If the LHC discovers nothing beyond the Standard Model, we will face what I see as a similar mystery. ”

The reason why Ptolemy could get away with epicycles is that any periodic motion can be decomposed in a sum of circular motions. The mathematician Fourier, born in Grenoble, proved this, and used it to solve a lot of things.

Notice that the problem with Ptolemy was philosophical implausibility: the Greeks knew that the Sun was very far (say more than 30 million kilometers). Thus the Sun had to be enormous.

Sitiing on their bottoms, Greeks astronomers could have been asked the following question: “Hey guys, do you think it’s more likely that something as enormous as the Sun turns around tiny Earth once a day, at an enormous speed, or that the Earth rotates around itself, once a day, and around Sol, at a much more sedate way?”

Of course the latter.

To get an even stronger feeling that way, one had to have a feeling for inertia, which Buridan, contradicting Aristotle, discovered around 1320 CE. This is exactly the reasoning Buridan made when he published his heliocentric theory (misattributed to Copernic, because Buridan was French, and the Church mighty).

Amusingly a mathematician, Steward, published a list of “the 17 equations that changed the world”. He shows his ugly pro-plutocratic face, by mentioning an equation about the pricing of derivatives in the financial markets, as one of the 17.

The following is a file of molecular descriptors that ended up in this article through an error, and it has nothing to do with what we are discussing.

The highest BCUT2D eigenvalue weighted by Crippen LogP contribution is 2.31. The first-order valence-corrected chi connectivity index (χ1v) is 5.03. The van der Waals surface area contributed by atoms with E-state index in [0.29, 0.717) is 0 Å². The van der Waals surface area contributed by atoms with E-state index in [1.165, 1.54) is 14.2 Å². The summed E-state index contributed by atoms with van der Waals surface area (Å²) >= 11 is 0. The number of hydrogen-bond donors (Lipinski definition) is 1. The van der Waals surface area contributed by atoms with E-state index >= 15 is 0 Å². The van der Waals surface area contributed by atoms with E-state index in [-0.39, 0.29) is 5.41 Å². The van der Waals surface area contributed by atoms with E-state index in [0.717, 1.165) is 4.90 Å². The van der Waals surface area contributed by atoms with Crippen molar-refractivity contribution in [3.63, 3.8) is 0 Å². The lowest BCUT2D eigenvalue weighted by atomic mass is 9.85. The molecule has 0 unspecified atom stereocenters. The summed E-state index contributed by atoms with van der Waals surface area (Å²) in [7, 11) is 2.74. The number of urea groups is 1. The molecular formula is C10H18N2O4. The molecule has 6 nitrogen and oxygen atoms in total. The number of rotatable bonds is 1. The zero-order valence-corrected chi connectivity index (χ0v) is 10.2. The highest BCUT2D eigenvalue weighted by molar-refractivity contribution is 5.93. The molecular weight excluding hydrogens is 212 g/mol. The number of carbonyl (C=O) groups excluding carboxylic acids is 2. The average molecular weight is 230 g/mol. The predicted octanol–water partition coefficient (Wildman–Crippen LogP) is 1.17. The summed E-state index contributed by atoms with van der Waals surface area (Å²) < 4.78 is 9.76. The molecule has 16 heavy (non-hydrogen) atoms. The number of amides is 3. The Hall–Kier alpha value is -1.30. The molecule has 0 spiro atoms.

Steward claims Newton found two of the 17 equations. The first one, the definition of a derivative, was found by Fermat (a Frenchman, thus incapable of science). The second one, that of the gravitational force was, according to Isaac Newton himself, discovered by another Frenchman (Newton wrote this under oath, in his fight about that equation, with Hooke… a physicist still famous for the elastic force law).

Mr. Steward forgot, among his equations, to mention the Quantum equation: E = hf (Planck-Einstein-De Broglie). There is more money in flattering hedge fund managers, than in remembering Quantum Physics.

In the next essay, why Matt Strassler feels one needs to think out of the box, and I will roll out my own type of experiments to keep on pushing, until we get a different worldview. Whereas nobody can be sure about the Standard Model approach giving birth to something interesting, I will explain my proposed approach is guaranteed to be fruitful (at least at some point).